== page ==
The Future As Seen By Me In 2010

Well looky here, things one has scanned in eh. (ignore the photo, that's some guy that made some accounting software, not sure what became of him ;) MIKE RIVERSDALE is fuming. The expensive headphones he bought in Sydney three weeks ago have just died. His first reaction is not to randomly spill expletives into his coffee, but to use his iPhone to vent his frustration to his Twitter con- tacts, under the moniker Miramar Mike. "I will also put, 'What should I do?' It's a conversation. I'm reaching out to the people following me." The council predicts hand-held digital devices such as smartphones will rule the world in 2040. They already rule the life of Mr Riversdale, whose company WaveAdept helps businesses adapt - their computing sys- tems to allow staff to work from anywhere - and with anyone. In order of fre- equency, he uses his iPhone to tweet (1136 followers; 8363 tweets since joining), e-mail, make phone calls and use online services, such as checki

"What if every library in the world ..."

New Year's generally bring out the "what ifs" and "this year we're gonna" - take a look at this one from Deborah Fitchett that I think reaches for the skies:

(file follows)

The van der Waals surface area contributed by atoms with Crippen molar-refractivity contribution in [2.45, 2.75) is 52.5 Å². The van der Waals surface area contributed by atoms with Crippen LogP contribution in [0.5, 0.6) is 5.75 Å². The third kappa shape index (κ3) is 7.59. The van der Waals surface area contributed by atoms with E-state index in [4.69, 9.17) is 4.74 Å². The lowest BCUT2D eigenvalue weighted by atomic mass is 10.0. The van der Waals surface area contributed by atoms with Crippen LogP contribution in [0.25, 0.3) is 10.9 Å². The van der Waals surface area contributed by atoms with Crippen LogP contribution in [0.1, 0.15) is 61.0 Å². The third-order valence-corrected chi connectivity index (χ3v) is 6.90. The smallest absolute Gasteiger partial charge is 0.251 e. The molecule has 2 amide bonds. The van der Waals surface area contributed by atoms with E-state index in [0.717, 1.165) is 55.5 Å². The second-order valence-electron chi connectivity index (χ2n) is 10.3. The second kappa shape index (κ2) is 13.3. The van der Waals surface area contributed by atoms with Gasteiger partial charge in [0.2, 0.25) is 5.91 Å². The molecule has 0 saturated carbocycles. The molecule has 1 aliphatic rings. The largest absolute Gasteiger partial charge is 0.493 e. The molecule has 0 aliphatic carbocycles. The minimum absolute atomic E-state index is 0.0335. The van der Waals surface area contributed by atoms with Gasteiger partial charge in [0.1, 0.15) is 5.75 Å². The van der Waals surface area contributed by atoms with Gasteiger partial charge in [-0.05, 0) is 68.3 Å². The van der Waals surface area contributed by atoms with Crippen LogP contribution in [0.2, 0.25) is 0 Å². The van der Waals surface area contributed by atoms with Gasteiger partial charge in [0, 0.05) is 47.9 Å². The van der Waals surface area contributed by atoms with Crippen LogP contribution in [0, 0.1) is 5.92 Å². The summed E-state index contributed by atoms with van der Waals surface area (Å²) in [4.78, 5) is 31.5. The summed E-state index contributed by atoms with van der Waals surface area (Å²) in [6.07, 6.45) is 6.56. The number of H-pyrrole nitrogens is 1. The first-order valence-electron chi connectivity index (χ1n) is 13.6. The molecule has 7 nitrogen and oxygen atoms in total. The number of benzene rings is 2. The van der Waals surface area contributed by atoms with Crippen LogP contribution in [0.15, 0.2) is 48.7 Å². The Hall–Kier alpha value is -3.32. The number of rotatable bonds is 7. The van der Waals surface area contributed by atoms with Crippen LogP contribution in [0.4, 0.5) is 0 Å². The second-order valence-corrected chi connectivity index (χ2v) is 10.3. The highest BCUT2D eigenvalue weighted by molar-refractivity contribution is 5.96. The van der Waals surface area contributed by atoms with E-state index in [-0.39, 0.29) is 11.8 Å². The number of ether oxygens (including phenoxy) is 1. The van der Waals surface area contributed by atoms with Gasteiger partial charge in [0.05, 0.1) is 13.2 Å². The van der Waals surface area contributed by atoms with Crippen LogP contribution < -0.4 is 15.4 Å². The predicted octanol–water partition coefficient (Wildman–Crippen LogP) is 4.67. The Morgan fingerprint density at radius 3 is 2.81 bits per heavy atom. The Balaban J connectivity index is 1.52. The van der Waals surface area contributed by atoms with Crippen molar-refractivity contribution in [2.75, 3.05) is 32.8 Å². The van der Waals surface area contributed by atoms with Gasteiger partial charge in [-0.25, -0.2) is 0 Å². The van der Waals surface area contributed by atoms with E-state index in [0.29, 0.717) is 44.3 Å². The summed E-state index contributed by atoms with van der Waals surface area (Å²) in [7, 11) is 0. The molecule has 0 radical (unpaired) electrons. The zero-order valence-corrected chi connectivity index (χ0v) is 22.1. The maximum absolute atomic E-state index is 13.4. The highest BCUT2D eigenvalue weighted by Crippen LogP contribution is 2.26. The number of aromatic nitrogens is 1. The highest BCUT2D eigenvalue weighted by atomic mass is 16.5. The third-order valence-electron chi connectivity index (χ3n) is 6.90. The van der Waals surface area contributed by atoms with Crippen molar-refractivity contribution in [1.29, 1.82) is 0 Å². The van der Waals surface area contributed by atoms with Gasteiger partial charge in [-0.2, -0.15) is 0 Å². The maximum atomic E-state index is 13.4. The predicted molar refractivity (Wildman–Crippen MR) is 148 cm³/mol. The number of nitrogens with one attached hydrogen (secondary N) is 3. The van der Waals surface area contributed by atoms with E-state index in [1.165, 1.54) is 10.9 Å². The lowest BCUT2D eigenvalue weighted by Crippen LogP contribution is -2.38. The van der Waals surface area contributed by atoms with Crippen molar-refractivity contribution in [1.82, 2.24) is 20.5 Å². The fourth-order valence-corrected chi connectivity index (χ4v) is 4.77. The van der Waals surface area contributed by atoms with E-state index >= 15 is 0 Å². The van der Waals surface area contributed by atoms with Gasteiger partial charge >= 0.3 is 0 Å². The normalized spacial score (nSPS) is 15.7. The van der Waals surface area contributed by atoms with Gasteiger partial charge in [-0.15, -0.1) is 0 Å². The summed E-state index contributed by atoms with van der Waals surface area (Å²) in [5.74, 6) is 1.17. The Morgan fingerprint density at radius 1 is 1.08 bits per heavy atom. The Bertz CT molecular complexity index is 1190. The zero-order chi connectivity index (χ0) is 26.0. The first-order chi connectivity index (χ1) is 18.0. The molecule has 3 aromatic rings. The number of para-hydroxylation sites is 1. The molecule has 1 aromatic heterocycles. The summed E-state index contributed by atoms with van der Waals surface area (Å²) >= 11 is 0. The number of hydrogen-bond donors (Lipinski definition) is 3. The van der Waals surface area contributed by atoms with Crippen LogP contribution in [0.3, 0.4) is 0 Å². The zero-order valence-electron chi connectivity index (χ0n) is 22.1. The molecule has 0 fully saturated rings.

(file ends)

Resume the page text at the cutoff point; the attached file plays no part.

What if every library in the world brought their anonymised circulation data, their IM reference statistics, their anonymised usability testing and survey results, their project reports, their lesson plans and handouts, and their iPhone applications out from their hard drives and their intranets and made them publically accessible?

I cannot see why it won't work except for two things:
  1. Lack of librarians hearing about it
  2. Librarians not doing it
This post is my effort to help solve #1.

As for #2 then Deborah has a job of answering one question, "What's in it for me?"
The answer given then has to be a list of (relevant) benefits with "why" and not a litany of features.

And so, Deborah has kicked us all of, what about you?


  1. Some of them do! In my previous career incantation I was on the library usability mailing list!

  2. Thanks for the plug, Mike! "What's in it for me/us?" will definitely be the kicker; do you think I can convince everyone of fame and fortune? :-) (I do think that ultimately it will be a budget saver because people won't have to keep reinventing the wheel.)

    And Tim, thanks for the link - I've signed up to take a look at it.

  3. Chances are slim with "fame and fortune" but extremely high on "not inventing the wheel" :-)

    I'd imagine (through my stereotypical view of librarians, sorry) that "knowledge sharing" as "good practice" would also be a trigger point.


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